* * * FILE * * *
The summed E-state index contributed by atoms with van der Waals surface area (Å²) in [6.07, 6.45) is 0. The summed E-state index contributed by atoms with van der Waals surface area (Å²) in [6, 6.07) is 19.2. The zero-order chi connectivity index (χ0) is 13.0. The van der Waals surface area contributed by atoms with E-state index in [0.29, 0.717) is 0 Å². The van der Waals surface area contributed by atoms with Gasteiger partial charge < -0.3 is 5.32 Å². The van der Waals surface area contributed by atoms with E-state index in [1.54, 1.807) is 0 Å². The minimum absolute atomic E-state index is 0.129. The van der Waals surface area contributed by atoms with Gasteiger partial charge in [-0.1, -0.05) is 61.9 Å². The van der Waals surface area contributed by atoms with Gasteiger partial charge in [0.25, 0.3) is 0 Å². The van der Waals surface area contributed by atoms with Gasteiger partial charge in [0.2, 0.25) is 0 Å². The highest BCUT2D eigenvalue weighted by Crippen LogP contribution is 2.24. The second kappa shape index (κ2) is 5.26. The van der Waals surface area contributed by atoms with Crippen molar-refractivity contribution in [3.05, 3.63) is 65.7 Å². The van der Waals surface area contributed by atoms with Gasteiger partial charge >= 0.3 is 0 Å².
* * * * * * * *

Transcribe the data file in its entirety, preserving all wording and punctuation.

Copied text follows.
The summed E-state index contributed by atoms with van der Waals surface area (Å²) in [6.07, 6.45) is 0. The summed E-state index contributed by atoms with van der Waals surface area (Å²) in [6, 6.07) is 19.2. The zero-order chi connectivity index (χ0) is 13.0. The van der Waals surface area contributed by atoms with E-state index in [0.29, 0.717) is 0 Å². The van der Waals surface area contributed by atoms with Gasteiger partial charge < -0.3 is 5.32 Å². The van der Waals surface area contributed by atoms with E-state index in [1.54, 1.807) is 0 Å². The minimum absolute atomic E-state index is 0.129. The van der Waals surface area contributed by atoms with Gasteiger partial charge in [-0.1, -0.05) is 61.9 Å². The van der Waals surface area contributed by atoms with Gasteiger partial charge in [0.25, 0.3) is 0 Å². The van der Waals surface area contributed by atoms with Gasteiger partial charge in [0.2, 0.25) is 0 Å². The highest BCUT2D eigenvalue weighted by Crippen LogP contribution is 2.24. The second kappa shape index (κ2) is 5.26. The van der Waals surface area contributed by atoms with Crippen molar-refractivity contribution in [3.05, 3.63) is 65.7 Å². The van der Waals surface area contributed by atoms with Gasteiger partial charge >= 0.3 is 0 Å².